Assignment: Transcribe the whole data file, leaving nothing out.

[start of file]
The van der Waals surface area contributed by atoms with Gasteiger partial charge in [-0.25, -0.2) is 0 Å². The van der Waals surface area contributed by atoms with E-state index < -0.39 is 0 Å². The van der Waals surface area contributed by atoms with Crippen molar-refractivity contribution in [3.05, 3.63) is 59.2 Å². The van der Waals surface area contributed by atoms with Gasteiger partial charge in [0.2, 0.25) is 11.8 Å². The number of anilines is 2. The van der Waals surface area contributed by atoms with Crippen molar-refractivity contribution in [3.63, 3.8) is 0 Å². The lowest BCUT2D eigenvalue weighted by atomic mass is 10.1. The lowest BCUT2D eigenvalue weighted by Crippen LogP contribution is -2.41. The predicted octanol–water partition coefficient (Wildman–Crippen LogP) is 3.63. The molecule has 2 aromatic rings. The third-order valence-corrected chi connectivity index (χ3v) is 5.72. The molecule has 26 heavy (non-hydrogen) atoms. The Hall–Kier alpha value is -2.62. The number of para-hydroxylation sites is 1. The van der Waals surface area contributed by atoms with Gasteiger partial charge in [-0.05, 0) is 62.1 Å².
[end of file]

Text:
The van der Waals surface area contributed by atoms with Gasteiger partial charge in [-0.25, -0.2) is 0 Å². The van der Waals surface area contributed by atoms with E-state index < -0.39 is 0 Å². The van der Waals surface area contributed by atoms with Crippen molar-refractivity contribution in [3.05, 3.63) is 59.2 Å². The van der Waals surface area contributed by atoms with Gasteiger partial charge in [0.2, 0.25) is 11.8 Å². The number of anilines is 2. The van der Waals surface area contributed by atoms with Crippen molar-refractivity contribution in [3.63, 3.8) is 0 Å². The lowest BCUT2D eigenvalue weighted by atomic mass is 10.1. The lowest BCUT2D eigenvalue weighted by Crippen LogP contribution is -2.41. The predicted octanol–water partition coefficient (Wildman–Crippen LogP) is 3.63. The molecule has 2 aromatic rings. The third-order valence-corrected chi connectivity index (χ3v) is 5.72. The molecule has 26 heavy (non-hydrogen) atoms. The Hall–Kier alpha value is -2.62. The number of para-hydroxylation sites is 1. The van der Waals surface area contributed by atoms with Gasteiger partial charge in [-0.05, 0) is 62.1 Å².